Weekly Legislative Roundup 2/9/18

  • by Carly Wolf, NORML State Policies Coordinator February 9, 2018

    Welcome to this week’s edition of NORML’s Weekly Legislative Roundup!

    First, I’d like to highlight a key development at the federal level pertaining to established medical marijuana businesses and consumers.

    The protections for lawful medical marijuana patients and businesses from the Department of Justice provided by the Rohrabacher-Blumenauer budget amendment was temporarily extended through March 23rd and we are working to ensure that it will be a part of any budget deal for the rest of the fiscal year. In the last week alone, NORML members sent thousands of messages to members of Congress and we plan to keep the pressure up. If you have not already, send a letter to your elected officials in support of extending these important protections.

    At the state level, legislators in New Jersey will holding hearings on marijuana legalization next month, with the first one scheduled for March 5th, and activists in Maryland lobbied state lawmakers in the capital to in favor of legislation that would put legalization before voters on this year’s November ballot.

    Additionally, at the state level, an Indiana medical marijuana bill is dead for this session.

    Following are the bills from around the country that we’ve tracked this week and as always, check http://norml.org/act for legislation pending in your state.

    Don’t forget to sign up for our email list and we will keep you posted as these bills and more move through your home state legislature and at the federal level.

    Your highness,

    Priority Alerts


    End Prohibition: Representatives Tom Garrett (R-VA) and Tulsi Gabbard (D-HI) have introduced bipartisan legislation, HR 1227, to exclude marijuana from the Controlled Substances Act, thus leaving states the authority to regulate the plant how best they see fit.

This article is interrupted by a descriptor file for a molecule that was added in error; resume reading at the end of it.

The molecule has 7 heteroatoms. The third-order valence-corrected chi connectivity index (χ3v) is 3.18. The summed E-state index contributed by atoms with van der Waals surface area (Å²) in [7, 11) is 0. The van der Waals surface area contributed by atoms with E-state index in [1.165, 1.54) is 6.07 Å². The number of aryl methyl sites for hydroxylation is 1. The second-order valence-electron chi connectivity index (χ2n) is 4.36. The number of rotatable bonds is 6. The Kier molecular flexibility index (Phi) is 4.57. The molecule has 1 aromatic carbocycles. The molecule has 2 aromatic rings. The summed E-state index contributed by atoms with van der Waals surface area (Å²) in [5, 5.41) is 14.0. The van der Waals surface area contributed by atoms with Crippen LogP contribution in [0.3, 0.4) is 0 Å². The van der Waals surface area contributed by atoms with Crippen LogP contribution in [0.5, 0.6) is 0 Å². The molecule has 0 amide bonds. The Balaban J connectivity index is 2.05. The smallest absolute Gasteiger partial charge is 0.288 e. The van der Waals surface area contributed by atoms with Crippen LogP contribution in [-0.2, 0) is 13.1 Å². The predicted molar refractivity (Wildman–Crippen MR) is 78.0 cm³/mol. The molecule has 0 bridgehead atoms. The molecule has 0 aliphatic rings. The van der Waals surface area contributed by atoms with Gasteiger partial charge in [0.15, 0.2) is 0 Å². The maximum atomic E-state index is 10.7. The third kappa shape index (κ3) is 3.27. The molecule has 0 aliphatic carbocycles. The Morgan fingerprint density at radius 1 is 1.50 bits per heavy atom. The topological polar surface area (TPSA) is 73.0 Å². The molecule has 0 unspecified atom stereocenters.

The “Ending Federal Marijuana Prohibition Act of 2017” eliminates federal criminal penalties for possessing and growing the plant. This legislation gives states the power and flexibility to establish their own marijuana policies free from federal interference.

    Click here to e-mail your Representative and urge them to support this important legislation

    West Virginia

    Legislation is pending, House Bill 3035, to regulate the adult use and retail sale of marijuana.

    The bill states that  “In the interest of allowing law-enforcement to focus on violent and property crimes, generating revenue for education and other public purposes, and individual freedom, the Legislature of the State of West Virginia finds that the use of marijuana should be legal for a person twenty-one years of age or older and taxed in a manner similar to alcohol.”

    WV resident? Click here to email your elected officials in support of legalization

    New Jersey

    Legislation is pending, Assembly Bill 1557 to legalize adult use marijuana possession and to provide for record expungement for certain past marijuana offenses.

    The bill would legalize marijuana by removing all criminal liability associated with marijuana from the New Jersey Code of Criminal Justice. With respect to criminal or disorderly persons offense convictions pre-dating marijuana legalization that relate to marijuana possession, use or being under the influence of marijuana, or failure to make lawful disposition of marijuana, these convictions would be expunged in an expedited process.